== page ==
that they offer. While such action can often be of short-term
benefit to the port concerned, it can also lead to a longer-term
decline in the ability of it to compete with its competitors and
to develop innovative new services.
The Government must continue to ensure that
fair and effective competition exists in the UK ports sector,
both between ports and also, where appropriate, between service
providers within ports.
4. Land Access
Almost all consignments need to travel beyond
the immediate area of ports to their hinterlands where they are
consumed. Likewise, few consignors are located close to ports,
meaning that consignments can often have lengthy journeys to the
The advent of containerisation, with the need
for the specialist handling equipment that is needed to service
container vessels, has seen the numbers of ports that are being
used by industry gradually declining, as the numbers of ports
that are able to handle such vessels has declined. Likewise, there
has been a further reduction in the numbers of ports served as
ships have gradually increased in size. As a consequence, there
are now only a small number of container ports of note in the
This means that whereas consignments would have
traditionally travelled the short distance to a nearby port to
catch a ship, they are now travelling to the other side of the
country. As a consequence, in view of the distances that are being
travelled, efficient, reliable, intermodal links to port's hinterlands
are of paramount importance.
It is imperative that Government looks beyond
the immediate vicinity of the ports and investigates problems
further inland. Particular issues that many exporters have raised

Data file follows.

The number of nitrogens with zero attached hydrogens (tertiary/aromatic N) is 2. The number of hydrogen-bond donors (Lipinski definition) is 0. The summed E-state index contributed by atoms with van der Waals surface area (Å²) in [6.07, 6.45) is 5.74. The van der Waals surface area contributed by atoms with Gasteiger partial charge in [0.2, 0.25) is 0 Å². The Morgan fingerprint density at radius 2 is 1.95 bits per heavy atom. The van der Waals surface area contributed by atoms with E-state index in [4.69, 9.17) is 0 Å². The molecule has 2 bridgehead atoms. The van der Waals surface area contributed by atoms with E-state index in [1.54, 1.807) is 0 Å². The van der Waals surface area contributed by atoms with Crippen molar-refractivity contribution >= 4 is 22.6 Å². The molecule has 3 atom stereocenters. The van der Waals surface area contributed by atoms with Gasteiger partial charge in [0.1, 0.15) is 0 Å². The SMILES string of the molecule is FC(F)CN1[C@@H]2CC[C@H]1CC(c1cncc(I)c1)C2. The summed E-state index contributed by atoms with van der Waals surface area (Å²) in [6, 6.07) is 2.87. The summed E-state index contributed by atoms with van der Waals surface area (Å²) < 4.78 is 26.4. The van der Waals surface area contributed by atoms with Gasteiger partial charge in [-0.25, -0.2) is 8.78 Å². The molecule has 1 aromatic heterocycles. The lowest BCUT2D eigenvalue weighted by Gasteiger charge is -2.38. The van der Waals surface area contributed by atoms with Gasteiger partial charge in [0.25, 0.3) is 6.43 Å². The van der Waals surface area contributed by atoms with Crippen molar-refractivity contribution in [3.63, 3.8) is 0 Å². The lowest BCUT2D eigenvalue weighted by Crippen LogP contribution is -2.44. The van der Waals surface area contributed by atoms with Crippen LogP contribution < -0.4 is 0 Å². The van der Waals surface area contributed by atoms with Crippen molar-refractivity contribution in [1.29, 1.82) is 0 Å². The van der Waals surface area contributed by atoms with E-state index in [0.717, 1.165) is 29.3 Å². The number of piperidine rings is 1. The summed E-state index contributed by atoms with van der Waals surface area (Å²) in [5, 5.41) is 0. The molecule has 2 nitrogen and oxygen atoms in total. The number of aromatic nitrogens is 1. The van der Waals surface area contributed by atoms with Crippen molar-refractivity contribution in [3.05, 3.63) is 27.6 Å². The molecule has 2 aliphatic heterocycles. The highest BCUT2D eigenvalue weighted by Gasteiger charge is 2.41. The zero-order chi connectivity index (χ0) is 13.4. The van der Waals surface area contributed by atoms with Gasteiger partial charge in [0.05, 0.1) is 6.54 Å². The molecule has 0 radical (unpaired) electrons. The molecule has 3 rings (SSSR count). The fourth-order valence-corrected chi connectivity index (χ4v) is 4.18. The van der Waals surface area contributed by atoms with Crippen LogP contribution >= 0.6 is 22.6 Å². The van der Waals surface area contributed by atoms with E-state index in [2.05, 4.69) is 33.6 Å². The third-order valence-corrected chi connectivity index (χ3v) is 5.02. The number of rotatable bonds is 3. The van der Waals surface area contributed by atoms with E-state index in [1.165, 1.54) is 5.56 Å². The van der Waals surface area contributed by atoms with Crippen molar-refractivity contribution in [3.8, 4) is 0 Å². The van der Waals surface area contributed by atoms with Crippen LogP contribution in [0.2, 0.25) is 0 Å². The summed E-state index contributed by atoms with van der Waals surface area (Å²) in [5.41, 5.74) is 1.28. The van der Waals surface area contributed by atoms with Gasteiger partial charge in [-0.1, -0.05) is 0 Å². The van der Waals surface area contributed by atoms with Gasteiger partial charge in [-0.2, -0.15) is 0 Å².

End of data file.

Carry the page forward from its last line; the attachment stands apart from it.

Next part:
are congestion problems on the A14 around Cambridge. Although
this is well away from any ports, it is on the main route from
the UK's industrial heartlands to its major port (Felixstowe).
While the rush hour traffic of Cambridgeshire may not seem like
a major issue affecting the ports sector, it does have a major
bearing on the efficiency of companies sending goods to the UK's
major port. This example is not uniquethere are many other
inland bottlenecks that are hampering the efficient transportation
of consignments to and from ports.
The same goes for rail. Rail enjoys a relatively
high market share of consignments travelling to and from ports.
However, just like for consignments travelling by road, there
are a number of bottlenecks that are emerging on the rail network
that are themselves proving to be equally problematic, and that
are expected to worsen in the future.
A particular issue of concern for rail users
is the difficulties that can be encountered in gaining access
to ports. Although ports may have rail access, in many ports that
access is only allowed exclusively to one operator. Additionally,
when investment in rail infrastructure is required, the burden
of funding the investment can often fall entirely on the company
that is planning to utilise the new service. FTA believes that
ports should not be able to set such requirements and that rail
infrastructure should be open to all potential users.
This would not only boost the carriage of consignments
to ports by rail, but could also help promote the use of rail
freight from the area around the port by allowing its use as a
rail freight hub for the region.
Any problems that are encountered by consignments
travelling to or from ports, therefore, will increase the costs